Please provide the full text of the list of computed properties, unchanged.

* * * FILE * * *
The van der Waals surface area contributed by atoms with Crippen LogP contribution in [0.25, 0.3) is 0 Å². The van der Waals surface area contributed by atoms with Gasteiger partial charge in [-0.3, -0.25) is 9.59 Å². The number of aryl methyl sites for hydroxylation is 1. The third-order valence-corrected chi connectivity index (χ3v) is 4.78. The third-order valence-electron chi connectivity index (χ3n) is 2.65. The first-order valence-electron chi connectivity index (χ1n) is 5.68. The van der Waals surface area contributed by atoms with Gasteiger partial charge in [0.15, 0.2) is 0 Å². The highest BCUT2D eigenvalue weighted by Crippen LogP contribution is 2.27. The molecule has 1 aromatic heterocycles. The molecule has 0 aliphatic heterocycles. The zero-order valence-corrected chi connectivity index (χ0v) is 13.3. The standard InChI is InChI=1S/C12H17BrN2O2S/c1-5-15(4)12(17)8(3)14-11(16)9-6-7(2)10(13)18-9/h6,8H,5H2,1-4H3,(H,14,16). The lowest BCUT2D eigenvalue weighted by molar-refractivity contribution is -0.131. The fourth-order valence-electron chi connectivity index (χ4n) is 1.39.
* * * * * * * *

The van der Waals surface area contributed by atoms with Crippen LogP contribution in [0.25, 0.3) is 0 Å². The van der Waals surface area contributed by atoms with Gasteiger partial charge in [-0.3, -0.25) is 9.59 Å². The number of aryl methyl sites for hydroxylation is 1. The third-order valence-corrected chi connectivity index (χ3v) is 4.78. The third-order valence-electron chi connectivity index (χ3n) is 2.65. The first-order valence-electron chi connectivity index (χ1n) is 5.68. The van der Waals surface area contributed by atoms with Gasteiger partial charge in [0.15, 0.2) is 0 Å². The highest BCUT2D eigenvalue weighted by Crippen LogP contribution is 2.27. The molecule has 1 aromatic heterocycles. The molecule has 0 aliphatic heterocycles. The zero-order valence-corrected chi connectivity index (χ0v) is 13.3. The standard InChI is InChI=1S/C12H17BrN2O2S/c1-5-15(4)12(17)8(3)14-11(16)9-6-7(2)10(13)18-9/h6,8H,5H2,1-4H3,(H,14,16). The lowest BCUT2D eigenvalue weighted by molar-refractivity contribution is -0.131. The fourth-order valence-electron chi connectivity index (χ4n) is 1.39.